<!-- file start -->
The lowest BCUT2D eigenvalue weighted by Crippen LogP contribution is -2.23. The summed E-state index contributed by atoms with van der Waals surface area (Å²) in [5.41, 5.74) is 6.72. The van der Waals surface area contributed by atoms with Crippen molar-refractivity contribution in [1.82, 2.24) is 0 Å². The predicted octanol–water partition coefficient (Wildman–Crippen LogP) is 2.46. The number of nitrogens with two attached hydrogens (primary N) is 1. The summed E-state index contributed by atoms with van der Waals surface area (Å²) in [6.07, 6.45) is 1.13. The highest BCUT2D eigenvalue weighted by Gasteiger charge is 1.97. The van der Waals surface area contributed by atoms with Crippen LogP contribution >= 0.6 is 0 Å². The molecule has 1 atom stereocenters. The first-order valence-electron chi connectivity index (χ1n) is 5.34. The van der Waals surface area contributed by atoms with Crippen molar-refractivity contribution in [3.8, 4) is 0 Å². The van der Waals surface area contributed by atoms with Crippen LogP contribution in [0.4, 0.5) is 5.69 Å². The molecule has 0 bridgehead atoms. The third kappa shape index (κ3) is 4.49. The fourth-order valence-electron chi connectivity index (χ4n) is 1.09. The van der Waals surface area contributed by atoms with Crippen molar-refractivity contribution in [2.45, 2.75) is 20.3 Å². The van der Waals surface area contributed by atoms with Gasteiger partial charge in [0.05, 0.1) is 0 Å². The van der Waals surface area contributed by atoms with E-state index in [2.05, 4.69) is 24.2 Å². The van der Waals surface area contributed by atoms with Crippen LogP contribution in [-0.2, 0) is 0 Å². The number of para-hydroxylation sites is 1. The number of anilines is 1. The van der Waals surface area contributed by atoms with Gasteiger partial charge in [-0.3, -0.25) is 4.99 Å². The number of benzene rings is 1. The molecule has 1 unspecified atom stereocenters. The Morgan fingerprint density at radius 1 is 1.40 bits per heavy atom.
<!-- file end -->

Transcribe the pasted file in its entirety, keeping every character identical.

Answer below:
The lowest BCUT2D eigenvalue weighted by Crippen LogP contribution is -2.23. The summed E-state index contributed by atoms with van der Waals surface area (Å²) in [5.41, 5.74) is 6.72. The van der Waals surface area contributed by atoms with Crippen molar-refractivity contribution in [1.82, 2.24) is 0 Å². The predicted octanol–water partition coefficient (Wildman–Crippen LogP) is 2.46. The number of nitrogens with two attached hydrogens (primary N) is 1. The summed E-state index contributed by atoms with van der Waals surface area (Å²) in [6.07, 6.45) is 1.13. The highest BCUT2D eigenvalue weighted by Gasteiger charge is 1.97. The van der Waals surface area contributed by atoms with Crippen LogP contribution >= 0.6 is 0 Å². The molecule has 1 atom stereocenters. The first-order valence-electron chi connectivity index (χ1n) is 5.34. The van der Waals surface area contributed by atoms with Crippen molar-refractivity contribution in [3.8, 4) is 0 Å². The van der Waals surface area contributed by atoms with Crippen LogP contribution in [0.4, 0.5) is 5.69 Å². The molecule has 0 bridgehead atoms. The third kappa shape index (κ3) is 4.49. The fourth-order valence-electron chi connectivity index (χ4n) is 1.09. The van der Waals surface area contributed by atoms with Crippen molar-refractivity contribution in [2.45, 2.75) is 20.3 Å². The van der Waals surface area contributed by atoms with Gasteiger partial charge in [0.05, 0.1) is 0 Å². The van der Waals surface area contributed by atoms with E-state index in [2.05, 4.69) is 24.2 Å². The van der Waals surface area contributed by atoms with Crippen LogP contribution in [-0.2, 0) is 0 Å². The number of para-hydroxylation sites is 1. The number of anilines is 1. The van der Waals surface area contributed by atoms with Gasteiger partial charge in [-0.3, -0.25) is 4.99 Å². The number of benzene rings is 1. The molecule has 1 unspecified atom stereocenters. The Morgan fingerprint density at radius 1 is 1.40 bits per heavy atom.